but it's really best NOT to layer ASM on top of these. (I've had a heck
    of a time convincing OS teams at large orgs about this!!) I think I
    remember some places in the Oracle docs that reinforce this
    recommendation too. ASM *is* a volume manager, best not to layer two
    volume managers on top of each other. Makes troubleshooting a bear.

    With VolMgr-based capacity management, you choose one or several
    "standard" storage building-block configurations. For example, 50G
    "type A" LUNs (where "type A" refers to a specific underlying disk
    type). The storage guy only gives you storage in 50G chunks. If you
    want a 2TB volume then you request 40 of them. The policy says that you
    can't mix underlying storage types in a single volume/DiskGroup. At one
    company I've worked with, they had gold, silver and bronze storage with
    different chargeback rates. Clever naming scheme I think - and helped
    app teams understand what they were requesting. :)

    But for VolumeManager-based capacity management, you need a much better
    grasp of your requirements so you can properly architect the
    building-block configuration. There isn't one correct answer.

    As far as underlying storage config -- I am a proponent of the BAARF
    initiative, but otherwise I think you can work with the storage team and
    let them be the experts. Make sure they know your stripe size. (Oracle
    defaults to 1MB but explicitly recommends a 4MB stripe size in the 11.2
    docs! And you can go bigger for DWs.)

    Hope this helps a little,
    Jeremy

    Jeremy Schneider wrote:
    Sorry for the late response...

    This is not true. All LUNs do not have to be the same size in ASM.

    However, it is a best practice (and I have recommended it to people
    before). Mainly because it's quite easy to mess things up with ASM and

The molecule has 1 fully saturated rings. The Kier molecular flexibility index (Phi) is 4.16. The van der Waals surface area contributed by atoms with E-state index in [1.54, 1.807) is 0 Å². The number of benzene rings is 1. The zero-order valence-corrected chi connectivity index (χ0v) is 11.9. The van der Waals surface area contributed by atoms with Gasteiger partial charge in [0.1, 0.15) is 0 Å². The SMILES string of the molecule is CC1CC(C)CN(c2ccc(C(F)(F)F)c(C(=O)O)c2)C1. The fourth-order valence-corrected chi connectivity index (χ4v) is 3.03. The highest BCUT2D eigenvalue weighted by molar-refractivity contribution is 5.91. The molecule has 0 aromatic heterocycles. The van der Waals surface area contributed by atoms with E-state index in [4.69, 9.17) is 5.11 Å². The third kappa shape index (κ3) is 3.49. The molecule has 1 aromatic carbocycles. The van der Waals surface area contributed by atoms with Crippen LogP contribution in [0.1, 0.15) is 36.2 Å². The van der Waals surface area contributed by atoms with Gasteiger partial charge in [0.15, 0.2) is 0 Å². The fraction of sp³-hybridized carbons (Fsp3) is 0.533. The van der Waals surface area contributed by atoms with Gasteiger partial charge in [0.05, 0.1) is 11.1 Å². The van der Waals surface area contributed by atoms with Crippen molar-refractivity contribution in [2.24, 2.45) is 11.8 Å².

storage if everything isn't the same in a diskgroup.

    But the actual important thing is not size - it's that the underlying
    storage is balanced. ASM stripes based on capacity. If two LUNS are
    the same size but one uses 7200 rpm drives and the other uses 15000 rpm
    drives, then this can cause difficult-do-diagnose performance oddities.
    (Not to mention different RAID levels!!) But if two LUNS are different
    sizes but both are RAID10 arrays of the exact same size/speed disks,
    then actually ASM will handle it quite well and the data will end up
    being spread evenly across all disk heads. There's storage network
    pipes to think about too, but that's not usually an issue because a
    single LUN typically is a small percentage of the traffic.

    -Jeremy


    David Robillard wrote:
    Hello George,

    One thing to keep in mind with ASM is that all LUNs in your disk
    groups must be of equal size.
    So if you use, say, 100 GB LUNs with ASM. Then when your database
    needs more storage, you'll need to add a 100 GB LUN to your disk
    group.

    There was an interesting presentation on ASM on
    http://www.oracleracsig.org. Do a search for %ASM% in the documents
    section of the site.

    HTH,
    David
    --
    http://www.ardentperf.com
    +1 312-725-9249

    Jeremy Schneider
    Chicago

    --
    http://www.freelists.org/webpage/oracle-l

Related Discussions

Discussion Navigation
viewthread | post
Discussion Overview
grouporacle-l @
categoriesoracle
postedAug 13, '10 at 12:57p
activeAug 19, '10 at 3:53p
posts3
users3
websiteoracle.com

People

Translate

site design / logo © 2022 Grokbase